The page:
Friday, August 23, 2013

Eyelet Buttonholes in K1P1 Ribbing

It was a very nice SLOW summer week.  I was able to catch up on everything that piled up while I was out of town. 

I received only one lesson for review but from the emails I have been getting I suspect more are on the way.  Don't be shy about asking me to do a video for you if there is something you are having trouble with.  I can always do one on pretty short notice.  They tend to be a little too long to send via email so I have to post them on Youtube but if you have a problem with something, no doubt someone else will as well.

This week's tip is about simple yarnover buttonholes in ribbing.  I thought I was finished with seaming but I figured out this morning I had skipped over seaming a horizontal (bound off) edge to a vertical (selvedge) edge.  I'll do that next week.

When you are deciding what type of buttonhole to work there are several factors to consider.  It first has to be the right size to fit the button.  Some types of buttonholes, like a simple eyelet, do not produce a very large hole.  It also has to work with the stitch pattern.  For example, you can work an eyelet buttonhole in garter and seed stitch but they can be a bit hard to see (and find).


The good news is that they are very easy to make in most stitch patterns.  Just YO, K2tog or K2tog, YO.  It really doesn't make that much of a difference.  The problem comes when you work this type of buttonhole in K1P1 ribbing.  If you don't place the yarn over properly, the buttonhole can look really ugly.  As always with anything in knitting, the goal is that the stitch pattern is not interrupted.  It will look better if you place the yarnover over a purl stitch and then use the correct decrease.  If you look closely at the buttonhole below, you can see that there is a purl bump at the base.  When you work any type of single decrease, one stitch will be on top of the other.  K2tog decreases place the second stitch on top of the first.  In this case, the second stitch is a purl stitch.  SSK decreases place the first stitch on top.  For this particular buttonhole, an SSK decrease would have worked better or the yarnover could have been worked first, the the K2tog. 

This photograph shows some eyelet buttonholes worked in K1P1 ribbing.  Notice that the pattern has been maintained.  The columns of knit stitches are continuous.  If I had worked the wrong decrease, this would not be the case.  Can you tell what type of decreases I used for each?  Probably not unless you look very closely.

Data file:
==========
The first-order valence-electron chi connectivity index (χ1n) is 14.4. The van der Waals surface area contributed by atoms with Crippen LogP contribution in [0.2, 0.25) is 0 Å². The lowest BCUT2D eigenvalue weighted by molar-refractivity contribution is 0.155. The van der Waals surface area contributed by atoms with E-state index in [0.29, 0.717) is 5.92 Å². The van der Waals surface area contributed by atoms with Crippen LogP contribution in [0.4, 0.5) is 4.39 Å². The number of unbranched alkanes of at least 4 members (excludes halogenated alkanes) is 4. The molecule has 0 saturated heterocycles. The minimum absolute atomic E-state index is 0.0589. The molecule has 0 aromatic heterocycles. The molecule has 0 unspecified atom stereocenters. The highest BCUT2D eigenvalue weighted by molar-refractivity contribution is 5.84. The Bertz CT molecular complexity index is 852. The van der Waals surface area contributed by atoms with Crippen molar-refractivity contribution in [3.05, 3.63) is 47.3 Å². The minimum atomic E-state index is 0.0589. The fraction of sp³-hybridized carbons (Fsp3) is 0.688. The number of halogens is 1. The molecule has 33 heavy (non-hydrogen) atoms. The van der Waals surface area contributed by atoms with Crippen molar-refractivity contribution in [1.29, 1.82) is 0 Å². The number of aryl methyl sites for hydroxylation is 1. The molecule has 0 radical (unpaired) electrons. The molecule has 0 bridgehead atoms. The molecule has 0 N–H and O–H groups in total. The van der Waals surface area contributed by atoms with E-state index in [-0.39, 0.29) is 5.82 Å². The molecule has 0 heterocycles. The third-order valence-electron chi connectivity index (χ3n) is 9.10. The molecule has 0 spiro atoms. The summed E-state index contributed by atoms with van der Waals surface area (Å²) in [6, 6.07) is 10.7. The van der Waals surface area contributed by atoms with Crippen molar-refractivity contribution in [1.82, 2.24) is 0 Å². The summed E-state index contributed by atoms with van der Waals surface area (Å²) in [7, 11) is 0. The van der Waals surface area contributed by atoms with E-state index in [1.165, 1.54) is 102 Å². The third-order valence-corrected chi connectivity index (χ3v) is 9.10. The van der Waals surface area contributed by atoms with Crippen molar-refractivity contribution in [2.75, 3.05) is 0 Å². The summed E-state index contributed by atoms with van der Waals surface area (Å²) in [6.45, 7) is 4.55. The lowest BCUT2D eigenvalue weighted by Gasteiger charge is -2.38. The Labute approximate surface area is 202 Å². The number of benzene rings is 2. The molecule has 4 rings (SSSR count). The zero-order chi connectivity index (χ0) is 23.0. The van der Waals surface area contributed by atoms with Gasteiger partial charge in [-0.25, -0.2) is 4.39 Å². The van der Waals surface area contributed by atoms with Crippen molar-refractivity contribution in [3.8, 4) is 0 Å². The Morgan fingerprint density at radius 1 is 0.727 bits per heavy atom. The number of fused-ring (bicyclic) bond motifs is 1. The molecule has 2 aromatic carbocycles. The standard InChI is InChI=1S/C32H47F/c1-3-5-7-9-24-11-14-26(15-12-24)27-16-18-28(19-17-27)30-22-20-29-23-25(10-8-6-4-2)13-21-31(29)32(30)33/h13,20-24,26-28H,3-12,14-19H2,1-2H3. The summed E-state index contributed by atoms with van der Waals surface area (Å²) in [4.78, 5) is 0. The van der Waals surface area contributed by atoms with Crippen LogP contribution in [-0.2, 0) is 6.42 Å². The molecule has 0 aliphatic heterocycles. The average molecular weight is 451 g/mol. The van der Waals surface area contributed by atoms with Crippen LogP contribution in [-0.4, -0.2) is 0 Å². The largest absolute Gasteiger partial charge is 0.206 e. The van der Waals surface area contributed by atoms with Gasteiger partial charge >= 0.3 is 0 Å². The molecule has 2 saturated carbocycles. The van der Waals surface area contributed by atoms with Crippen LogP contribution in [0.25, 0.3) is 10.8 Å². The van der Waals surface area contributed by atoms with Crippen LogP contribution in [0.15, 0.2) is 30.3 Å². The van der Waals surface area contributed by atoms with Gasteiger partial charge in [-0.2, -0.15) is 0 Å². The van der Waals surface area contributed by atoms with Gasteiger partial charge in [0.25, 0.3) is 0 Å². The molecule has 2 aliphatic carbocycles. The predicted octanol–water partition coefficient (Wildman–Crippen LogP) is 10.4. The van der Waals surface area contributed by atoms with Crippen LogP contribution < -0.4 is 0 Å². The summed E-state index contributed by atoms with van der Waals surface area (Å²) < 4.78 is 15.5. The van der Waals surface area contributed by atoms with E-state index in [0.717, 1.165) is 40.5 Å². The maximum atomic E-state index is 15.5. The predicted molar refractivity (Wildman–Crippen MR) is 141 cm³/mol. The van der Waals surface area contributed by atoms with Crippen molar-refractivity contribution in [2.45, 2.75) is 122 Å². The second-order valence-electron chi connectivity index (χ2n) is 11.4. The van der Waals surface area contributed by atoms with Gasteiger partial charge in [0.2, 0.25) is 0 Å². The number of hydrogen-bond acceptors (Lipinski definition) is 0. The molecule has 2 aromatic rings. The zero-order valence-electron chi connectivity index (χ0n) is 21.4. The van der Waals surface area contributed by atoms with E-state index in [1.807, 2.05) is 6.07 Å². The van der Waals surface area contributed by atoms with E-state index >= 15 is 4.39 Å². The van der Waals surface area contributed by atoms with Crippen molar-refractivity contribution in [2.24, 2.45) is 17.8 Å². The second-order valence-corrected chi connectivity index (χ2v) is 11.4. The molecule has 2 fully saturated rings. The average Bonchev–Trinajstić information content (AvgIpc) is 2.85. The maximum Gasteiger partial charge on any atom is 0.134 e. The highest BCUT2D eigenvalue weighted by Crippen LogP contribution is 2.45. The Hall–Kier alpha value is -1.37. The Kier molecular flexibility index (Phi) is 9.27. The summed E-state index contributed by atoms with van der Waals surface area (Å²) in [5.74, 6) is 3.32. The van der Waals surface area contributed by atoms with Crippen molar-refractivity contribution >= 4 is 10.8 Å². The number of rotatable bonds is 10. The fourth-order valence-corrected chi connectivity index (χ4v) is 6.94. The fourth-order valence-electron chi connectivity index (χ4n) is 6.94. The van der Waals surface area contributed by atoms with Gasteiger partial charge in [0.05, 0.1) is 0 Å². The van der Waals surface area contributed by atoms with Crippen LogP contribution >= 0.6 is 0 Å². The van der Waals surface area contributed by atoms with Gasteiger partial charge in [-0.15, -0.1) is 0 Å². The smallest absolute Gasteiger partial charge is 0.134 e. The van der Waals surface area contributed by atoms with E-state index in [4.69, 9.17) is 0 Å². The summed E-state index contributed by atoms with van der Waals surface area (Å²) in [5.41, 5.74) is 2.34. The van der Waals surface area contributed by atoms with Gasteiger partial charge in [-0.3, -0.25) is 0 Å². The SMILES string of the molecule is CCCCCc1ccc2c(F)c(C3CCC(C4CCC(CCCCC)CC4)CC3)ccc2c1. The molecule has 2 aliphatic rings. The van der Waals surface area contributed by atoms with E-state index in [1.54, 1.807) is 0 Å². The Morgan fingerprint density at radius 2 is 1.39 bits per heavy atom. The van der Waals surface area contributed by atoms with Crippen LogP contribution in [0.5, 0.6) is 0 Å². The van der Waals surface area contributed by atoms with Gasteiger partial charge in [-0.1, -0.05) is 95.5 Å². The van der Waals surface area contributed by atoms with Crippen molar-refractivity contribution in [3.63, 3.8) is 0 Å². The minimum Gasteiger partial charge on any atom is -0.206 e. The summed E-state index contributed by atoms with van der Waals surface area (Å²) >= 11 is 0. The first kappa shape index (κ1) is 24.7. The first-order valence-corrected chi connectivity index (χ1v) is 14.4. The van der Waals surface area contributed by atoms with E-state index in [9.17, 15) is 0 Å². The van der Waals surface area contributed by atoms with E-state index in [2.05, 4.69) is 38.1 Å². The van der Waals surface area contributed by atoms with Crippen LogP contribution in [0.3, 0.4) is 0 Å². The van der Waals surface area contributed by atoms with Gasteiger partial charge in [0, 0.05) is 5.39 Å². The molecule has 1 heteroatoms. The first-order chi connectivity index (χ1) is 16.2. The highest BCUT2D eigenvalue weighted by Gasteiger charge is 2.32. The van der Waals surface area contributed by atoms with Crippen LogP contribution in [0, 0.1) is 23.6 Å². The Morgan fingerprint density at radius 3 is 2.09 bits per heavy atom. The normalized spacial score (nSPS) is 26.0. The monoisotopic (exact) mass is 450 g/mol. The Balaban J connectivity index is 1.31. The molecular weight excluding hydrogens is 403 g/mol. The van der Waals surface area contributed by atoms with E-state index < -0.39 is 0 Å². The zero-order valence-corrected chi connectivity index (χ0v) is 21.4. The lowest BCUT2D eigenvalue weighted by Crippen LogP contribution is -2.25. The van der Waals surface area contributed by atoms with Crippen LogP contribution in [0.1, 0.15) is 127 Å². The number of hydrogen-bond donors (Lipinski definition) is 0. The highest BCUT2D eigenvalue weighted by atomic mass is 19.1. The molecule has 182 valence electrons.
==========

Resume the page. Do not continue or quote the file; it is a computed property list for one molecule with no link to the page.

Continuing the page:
I've stretched the swatch and labelled each type.  It really doesn't matter which you use.  The important thing is to select the decrease which will cover the purl stitch. 


The video shows how to make each.  Eyelet buttonholes in K1P1 ribbing

Salon will be on Sunday this week as I have to drive up to the Cincinnati airport on Saturday. 

I got the photograph from the photo shoot last week of my coat.  I think it turned out very nicely.  I hope they use it in the magazine. 

At TNNA, Schact Spindle Company had distributed their new product, Zoom Loom to all of the yarn companies.  Most put some of their yarn on the looms which was very intriguing.  They sent one to Penny to be reviewed and I took it home with me to try out.  I have had so much fun using up leftover sock yarn.  I have no idea what I am going to do with all of these squares.  They are the perfect size for coasters.  Since my surgery I like to vary what I do with my hands.   I've had so much fun I bought a Cricket Loom last weekend.  I managed to warp it with no problems but I am such a perfectionist I can see that what will drive me crazy is developing a consistent looking fabric.  The yarn they sent with the loom really shows you how inconsistent you are...bright red and blue.  I am having fun with it.

I have had time to work on my skirt.  I'd love to finish it in time to wear to the meeting in Charlotte.  We shall see.  I do like it but I am not wild about the white stripes.  I think it has a "Pepe La Pew" feel to it (for those of you who love Looney Tunes like me).  The skirt will be so full that I think the drape will mitigate this so I will continue on.



1 comment:

  1. The Zoom Loom looks to be just like the Weave-Its from several decades ago. A local woman is putting together a book of patterns - anything from baby blankets to stuffed animals. Piecework (Spring 2010, give or take an issue) had an article by Robin Hansen about them. It looks like a blanket made from the squares would be utterly delightful. It sure wouldn't grow like garter stitch!